Effect Audio 4-wire Lionheart (S$799)
Like I said at the very start, the 8-wire Lionheart is much unlike its 4-wire variant, for good or ill. Superior treble extension and lower-midrange attenuation have taken away the 4-wire’s warmth and charisma, making way for the 8-wire’s transparency and ease. Although it maintains its predecessor’s harmonic characteristics – especially in note weight, body and decay – discrepancies in stage presentation and imaging ultimately make the 8-wire Lionheart a decidedly different product. It’s a cable generously infused with openness, energy and air; the likes of which the 4-wire version never could – or, for that matter, wanted to – achieve.
The default Lionheart was built for ultimate musicality. Almost like a shot of alcohol, it injected playfulness into any IEM it was attached to. It was my go-to cable for IEMs like the Zeus-XR, liquifying clinically-separated stages into euphonic and cohesive soundscapes; instruments were singular and coalesced at the same time. It was a spellbinding trait I considered highly unique, and I honestly miss it in the 8-wire variant. Although the latter is the technically superior product, that little bit of magic will always have a special place in my heart.
In return, however, the 8-wire Lionheart presents the listener with an excellently voluminous stage. Where the original Lionheart was intimate, the 8-wire variant is grand. But, both exude equally-engaging presentations. The 8-wire Lionheart makes up for its lack of proximity with superior definition; constructing notes that feel solid, weighted and present inside the stage. A blacker background also gives the cable enhanced resolution and transparency. Headroom is also improved on the 8-wire variant, allowing it to more accurately portray dynamic range and energy.
But, with all that said, the 8-wire’s stage can have bouts of conflict. Notes sometimes sound too distant from each other, with the spaces between them akin to “holes” in the soundstage. This is because it lacks the default Lionheart’s effortless liquidity, which may or may not benefit the listening experience, depending on what kinds of music you listen to. Again, the 4-wire Lionheart presents instruments as a singular image, smearing together elements of the stage to form a cohesive whole. As a result, it suffers in terms of transparency, but it gives the standard cable a charming sense of assuredness and confidence that the 8-wire variant simply does not have. Whether your preference lies in musicality or precision will ultimately decide which version of the Lionheart is right for you.
PWAudio 2-wire 1960s (S$1399)
The 1960’s and the 8-wire Lionheart are cables that accomplish a similar purpose. Benefitting both note body and transparency, these cables add a natural precision through improved extension, superior instrumental definition and stage stability. But, despite their similarities in presentation and tone, both cables have their own inherent characteristics. Due to differences in texture and imaging, the 1960’s and the Lionheart pair optimally with different crowds of IEMs and benefit different genres of music too.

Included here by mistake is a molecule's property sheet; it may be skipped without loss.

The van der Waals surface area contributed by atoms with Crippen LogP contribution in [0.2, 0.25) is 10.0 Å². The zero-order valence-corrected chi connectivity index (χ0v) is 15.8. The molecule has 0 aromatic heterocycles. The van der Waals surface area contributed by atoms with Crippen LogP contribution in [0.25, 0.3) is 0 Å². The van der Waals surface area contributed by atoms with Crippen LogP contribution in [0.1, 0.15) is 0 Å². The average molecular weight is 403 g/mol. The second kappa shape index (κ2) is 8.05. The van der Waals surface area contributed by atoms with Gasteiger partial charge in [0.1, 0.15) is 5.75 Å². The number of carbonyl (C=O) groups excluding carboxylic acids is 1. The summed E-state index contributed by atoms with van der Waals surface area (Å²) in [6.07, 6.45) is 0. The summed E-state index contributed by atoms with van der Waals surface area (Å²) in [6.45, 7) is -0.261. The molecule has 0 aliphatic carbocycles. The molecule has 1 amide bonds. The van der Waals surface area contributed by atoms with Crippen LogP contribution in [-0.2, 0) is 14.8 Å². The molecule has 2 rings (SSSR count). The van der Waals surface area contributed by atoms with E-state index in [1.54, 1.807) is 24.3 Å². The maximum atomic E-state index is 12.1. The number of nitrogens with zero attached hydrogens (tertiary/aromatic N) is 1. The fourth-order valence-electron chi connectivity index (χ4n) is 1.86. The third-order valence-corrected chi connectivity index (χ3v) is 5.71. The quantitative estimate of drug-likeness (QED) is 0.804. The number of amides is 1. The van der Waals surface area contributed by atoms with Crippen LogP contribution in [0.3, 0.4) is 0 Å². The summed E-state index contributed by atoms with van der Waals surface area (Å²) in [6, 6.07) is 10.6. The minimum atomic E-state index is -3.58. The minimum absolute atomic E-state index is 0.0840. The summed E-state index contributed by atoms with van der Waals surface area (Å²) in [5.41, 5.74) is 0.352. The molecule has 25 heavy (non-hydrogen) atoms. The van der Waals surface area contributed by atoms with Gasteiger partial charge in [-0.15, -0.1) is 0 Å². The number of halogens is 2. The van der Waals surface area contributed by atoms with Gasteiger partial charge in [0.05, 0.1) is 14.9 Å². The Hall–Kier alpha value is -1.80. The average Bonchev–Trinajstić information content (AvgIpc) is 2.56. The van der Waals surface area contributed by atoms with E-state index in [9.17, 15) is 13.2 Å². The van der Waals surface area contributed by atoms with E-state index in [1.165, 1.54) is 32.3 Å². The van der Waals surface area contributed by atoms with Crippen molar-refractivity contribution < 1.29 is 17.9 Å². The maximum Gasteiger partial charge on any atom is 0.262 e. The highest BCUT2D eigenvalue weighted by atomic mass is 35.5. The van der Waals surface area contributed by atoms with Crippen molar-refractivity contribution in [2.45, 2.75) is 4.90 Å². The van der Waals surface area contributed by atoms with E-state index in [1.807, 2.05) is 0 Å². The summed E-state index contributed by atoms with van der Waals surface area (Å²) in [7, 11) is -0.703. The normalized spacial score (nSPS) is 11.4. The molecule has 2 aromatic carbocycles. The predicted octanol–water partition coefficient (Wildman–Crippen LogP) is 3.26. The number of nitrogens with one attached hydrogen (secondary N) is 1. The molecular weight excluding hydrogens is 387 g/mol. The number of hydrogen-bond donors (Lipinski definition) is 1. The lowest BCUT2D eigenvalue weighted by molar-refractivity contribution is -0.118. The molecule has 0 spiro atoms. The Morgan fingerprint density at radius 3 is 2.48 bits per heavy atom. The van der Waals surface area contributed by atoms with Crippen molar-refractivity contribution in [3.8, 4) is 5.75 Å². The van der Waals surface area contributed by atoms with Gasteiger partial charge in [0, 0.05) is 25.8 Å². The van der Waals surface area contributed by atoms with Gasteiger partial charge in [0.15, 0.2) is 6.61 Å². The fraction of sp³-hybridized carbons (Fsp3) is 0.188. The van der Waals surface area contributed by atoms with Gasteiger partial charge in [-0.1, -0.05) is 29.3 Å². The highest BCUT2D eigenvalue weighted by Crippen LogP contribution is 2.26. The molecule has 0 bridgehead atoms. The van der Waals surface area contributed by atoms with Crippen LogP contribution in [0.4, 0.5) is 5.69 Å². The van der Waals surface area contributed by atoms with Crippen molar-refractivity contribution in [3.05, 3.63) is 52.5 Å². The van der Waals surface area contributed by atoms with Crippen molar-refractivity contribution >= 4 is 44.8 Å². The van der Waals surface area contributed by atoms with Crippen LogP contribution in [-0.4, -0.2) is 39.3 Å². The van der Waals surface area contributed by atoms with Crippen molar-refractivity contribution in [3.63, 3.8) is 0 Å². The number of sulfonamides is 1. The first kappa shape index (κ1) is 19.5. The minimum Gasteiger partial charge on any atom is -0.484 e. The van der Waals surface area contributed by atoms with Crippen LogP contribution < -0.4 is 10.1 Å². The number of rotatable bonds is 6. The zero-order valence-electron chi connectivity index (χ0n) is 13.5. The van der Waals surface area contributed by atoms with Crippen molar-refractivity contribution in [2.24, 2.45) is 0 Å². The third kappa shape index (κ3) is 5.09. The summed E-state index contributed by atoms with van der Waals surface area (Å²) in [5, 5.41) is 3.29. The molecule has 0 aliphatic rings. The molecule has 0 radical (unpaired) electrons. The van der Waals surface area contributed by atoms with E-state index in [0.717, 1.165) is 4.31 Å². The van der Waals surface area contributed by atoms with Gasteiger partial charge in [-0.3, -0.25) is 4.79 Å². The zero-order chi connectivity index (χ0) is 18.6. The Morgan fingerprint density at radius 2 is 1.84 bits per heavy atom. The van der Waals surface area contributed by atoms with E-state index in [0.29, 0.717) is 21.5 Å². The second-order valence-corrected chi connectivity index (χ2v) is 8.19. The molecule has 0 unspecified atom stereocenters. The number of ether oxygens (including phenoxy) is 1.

Like the 8-wire Lionheart, the 1960’s is defined by a pitch-black background and hefty bodied notes. Although they similarly have thick, un-accentuated top-ends, they achieve weight in the midrange through different approaches. The Lionheart does so through harmonic richness; notes decay slowly, filling the air with overtones that add to the fundamental. The 1960’s – on the other hand – has an accentuated lower-midrange, giving notes a more robust chestiness whilst maintaining optimal decay. As a result, the 1960’s has the edge in stage cleanliness and transparency, while the Lionheart has the slight advantage in physicality and dynamic punch.
Where the 8-wire Lionheart has the clear leg-up over the 1960s is – unsurprisingly – stage expansion and headroom. The PWAudio flagship is equipped with an impressively organised stage, but the Lionheart has an effortless quality to its soundscape; allowing notes the room to breathe and decay. This contributes, again, to the 8-wire Lionheart’s instrumental solidity and ease. Layering is on par between the two – due to the 1960’s’ excellent transparency – but the Lionheart has the deeper stage. Though, the 1960’s’ more intimate presentation will sound more immediate and engaging, which some may prefer over the Lionheart’s more laid-back approach.
The Effect Audio 8-wire Lionheart is a cable that invites inquisition. As a standalone product, it’s an excellent performer – especially in resolution, stage expansion and life-liked-ness – even if doesn’t pose the greatest of values. But with that said, if you’re an owner of the 4-wire variant looking to upgrade, you must really know what you’re getting into. At the price of a whole other cable, you will receive improvements in resolution, separation, air and stage expansion. But, on the other hand, you will lose much of what makes the default version so unique; intimacy, liquidity and warmth. To me, cables are all about flavour; although I can absolutely appreciate boosts in technical performance, I’m far more interested in the potential that exists within different combinations. The 8-wire Lionheart is still a stellar performer – albeit its many cautions – and I don’t doubt that it will find its fair share of admirers. But, I will be honest when I say that it lacks that little bit of magic to truly be considered an exceptional product.